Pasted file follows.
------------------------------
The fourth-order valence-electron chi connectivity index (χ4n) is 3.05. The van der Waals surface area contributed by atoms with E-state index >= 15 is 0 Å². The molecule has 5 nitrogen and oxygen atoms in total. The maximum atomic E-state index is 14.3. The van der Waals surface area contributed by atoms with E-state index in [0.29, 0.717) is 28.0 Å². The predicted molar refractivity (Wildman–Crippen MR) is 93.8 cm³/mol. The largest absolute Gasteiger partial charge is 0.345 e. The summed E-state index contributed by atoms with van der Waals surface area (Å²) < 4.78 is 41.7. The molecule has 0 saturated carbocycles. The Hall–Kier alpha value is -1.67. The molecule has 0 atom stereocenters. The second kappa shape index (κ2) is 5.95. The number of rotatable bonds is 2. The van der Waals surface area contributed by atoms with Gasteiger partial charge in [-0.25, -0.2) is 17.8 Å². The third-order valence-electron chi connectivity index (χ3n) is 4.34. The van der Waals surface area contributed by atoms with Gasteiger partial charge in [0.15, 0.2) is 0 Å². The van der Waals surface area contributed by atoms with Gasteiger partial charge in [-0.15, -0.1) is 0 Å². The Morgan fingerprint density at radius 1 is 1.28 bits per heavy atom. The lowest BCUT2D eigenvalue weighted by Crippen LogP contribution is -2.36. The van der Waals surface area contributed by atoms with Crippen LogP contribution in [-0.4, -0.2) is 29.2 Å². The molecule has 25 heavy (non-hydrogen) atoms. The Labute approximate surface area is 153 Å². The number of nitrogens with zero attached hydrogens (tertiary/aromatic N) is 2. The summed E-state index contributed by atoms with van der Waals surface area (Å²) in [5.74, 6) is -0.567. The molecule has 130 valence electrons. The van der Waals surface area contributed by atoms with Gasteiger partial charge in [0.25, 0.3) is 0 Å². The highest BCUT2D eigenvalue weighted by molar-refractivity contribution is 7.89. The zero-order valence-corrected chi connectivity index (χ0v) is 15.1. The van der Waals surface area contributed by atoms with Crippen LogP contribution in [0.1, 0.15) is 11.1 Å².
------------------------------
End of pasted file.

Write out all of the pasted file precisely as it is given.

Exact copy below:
The fourth-order valence-electron chi connectivity index (χ4n) is 3.05. The van der Waals surface area contributed by atoms with E-state index >= 15 is 0 Å². The molecule has 5 nitrogen and oxygen atoms in total. The maximum atomic E-state index is 14.3. The van der Waals surface area contributed by atoms with E-state index in [0.29, 0.717) is 28.0 Å². The predicted molar refractivity (Wildman–Crippen MR) is 93.8 cm³/mol. The largest absolute Gasteiger partial charge is 0.345 e. The summed E-state index contributed by atoms with van der Waals surface area (Å²) < 4.78 is 41.7. The molecule has 0 saturated carbocycles. The Hall–Kier alpha value is -1.67. The molecule has 0 atom stereocenters. The second kappa shape index (κ2) is 5.95. The number of rotatable bonds is 2. The van der Waals surface area contributed by atoms with Gasteiger partial charge in [-0.25, -0.2) is 17.8 Å². The third-order valence-electron chi connectivity index (χ3n) is 4.34. The van der Waals surface area contributed by atoms with Gasteiger partial charge in [0.15, 0.2) is 0 Å². The van der Waals surface area contributed by atoms with Gasteiger partial charge in [-0.15, -0.1) is 0 Å². The Morgan fingerprint density at radius 1 is 1.28 bits per heavy atom. The lowest BCUT2D eigenvalue weighted by Crippen LogP contribution is -2.36. The van der Waals surface area contributed by atoms with Crippen LogP contribution in [-0.4, -0.2) is 29.2 Å². The molecule has 25 heavy (non-hydrogen) atoms. The Labute approximate surface area is 153 Å². The number of nitrogens with zero attached hydrogens (tertiary/aromatic N) is 2. The summed E-state index contributed by atoms with van der Waals surface area (Å²) in [5.74, 6) is -0.567. The molecule has 130 valence electrons. The van der Waals surface area contributed by atoms with Gasteiger partial charge in [0.25, 0.3) is 0 Å². The highest BCUT2D eigenvalue weighted by molar-refractivity contribution is 7.89. The zero-order valence-corrected chi connectivity index (χ0v) is 15.1. The van der Waals surface area contributed by atoms with Crippen LogP contribution in [0.1, 0.15) is 11.1 Å².